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13x5. The Brain of Morbius
Writer: Robin Bland (Terrance Dicks & Robert Holmes)
Director: Christopher Barry
Script Editor: Robert Holmes
Producer: Philip Hinchcliffe

Synopsis: The Time Lords divert the Doctor and Sarah to Karn, where the scientist Solon is attempting to resurrect notorious Time Lord criminal Morbius, whose brain he has kept in a preserved bodiless state. The Doctor must confront both Solon and the paranoid Sisterhood of Karn to complete his mission.

Review: "The Brain of Morbius" is refreshingly unapologetic -- and successful -- in its ambitions to spin a good old-fashioned horror yarn. It's the sort of story where a mad scientist can interrupt a human sacrifice by pleading for the victim's head to be spared so he can put someone else's brain in it, all without the slightest trace of either hokiness or self-parody.

Though the serial takes place on another planet, one could easily imagine it taking place in an isolated 19th-century Earth setting, exactly the sort where terrifying experiments take place in a gloomy old castle while the nearby locals practice strange rituals and superstitions. In considering "Morbius," I'm reminded of something I've said in the past: the reason clichés become clichés is that, when done well, they are in fact effective. Condo, Solon's hulking and mentally challenged servant who has a hook for an arm, capable of violence at Solon's direction but nevertheless displaying a gentle side in his affection for Sarah, is an example of this: we've all seen this sort of character before, and yet he earns a certain sympathy in his better moments. Philip Madoc is particularly effective in this context as Solon, playing his obsession with resurrecting Morbius "turned up to eleven" (as the members of Spinal Tap might say), especially in scenes like the one where he's just killed Condo (who had discovered that he never intended to reattach his arm) and, instead of showing any remorse, rants about how his experiment may be ruined.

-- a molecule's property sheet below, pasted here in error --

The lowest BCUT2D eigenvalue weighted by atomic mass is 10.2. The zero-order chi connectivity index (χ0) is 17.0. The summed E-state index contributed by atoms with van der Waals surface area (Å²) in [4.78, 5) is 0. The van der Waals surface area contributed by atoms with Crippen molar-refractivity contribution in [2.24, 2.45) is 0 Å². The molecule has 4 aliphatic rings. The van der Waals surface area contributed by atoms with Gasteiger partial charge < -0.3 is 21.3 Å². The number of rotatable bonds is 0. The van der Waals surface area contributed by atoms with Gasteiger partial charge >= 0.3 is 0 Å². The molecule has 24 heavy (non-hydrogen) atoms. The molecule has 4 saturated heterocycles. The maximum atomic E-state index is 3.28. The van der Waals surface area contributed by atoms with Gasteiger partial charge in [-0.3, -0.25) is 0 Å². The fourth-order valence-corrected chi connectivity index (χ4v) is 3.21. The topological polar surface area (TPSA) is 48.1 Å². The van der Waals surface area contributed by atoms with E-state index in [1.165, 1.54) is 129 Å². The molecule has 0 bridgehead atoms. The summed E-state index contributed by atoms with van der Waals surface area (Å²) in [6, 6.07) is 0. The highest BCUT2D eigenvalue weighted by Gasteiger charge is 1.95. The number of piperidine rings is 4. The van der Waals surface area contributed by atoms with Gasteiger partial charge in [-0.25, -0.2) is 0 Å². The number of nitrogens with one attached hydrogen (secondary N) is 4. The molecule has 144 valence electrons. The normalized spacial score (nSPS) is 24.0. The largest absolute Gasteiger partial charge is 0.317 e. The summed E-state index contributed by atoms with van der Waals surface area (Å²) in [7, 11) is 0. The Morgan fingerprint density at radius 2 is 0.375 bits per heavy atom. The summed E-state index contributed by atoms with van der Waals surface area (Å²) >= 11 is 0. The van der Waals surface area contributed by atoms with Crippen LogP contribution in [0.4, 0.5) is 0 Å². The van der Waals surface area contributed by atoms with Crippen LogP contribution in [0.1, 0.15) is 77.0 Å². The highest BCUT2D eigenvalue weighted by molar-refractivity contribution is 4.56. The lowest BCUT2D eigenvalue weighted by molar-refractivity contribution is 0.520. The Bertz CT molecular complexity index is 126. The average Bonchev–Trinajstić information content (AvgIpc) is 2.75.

I've previously quoted John Carpenter's statement that the essence of horror is the loss of control. That is often true, but the horror in "The Brain of Morbius" is of a slightly different variety: it arises from people attempting (and failing) to control something they can't and shouldn't. Solon's plan to resurrect Morbius demonstrates what the Mad Scientist fundamentally represents, namely someone tampering with the forces of nature and unleashing something horrible in the process. Morbius' voice is appropriately inhuman and disturbing, the warbliness being a particularly effective choice given that the brain is floating in liquid. The scene in which he is awakened too early and goes berserk because only the brain's motor controls have been activated effectively gets the point across that Solon's ambition has exceeded his capabilities. Though Solon seems to have been a "follower" of Morbius, this experiment seems as much for Solon's benefit as for that of Morbius: he speaks of it as his final "great operation," and later calls himself the "creator" of Morbius. "The Brain of Morbius" is often described as an attempt to echo Frankenstein, but that's really only true in the sense of the theme of trying to create life artificially: had the Doctor not stopped them, Morbius and Solon would have been much more likely to clash out of ego than out of a fundamental conflict over the very fact of Morbius' resurrection.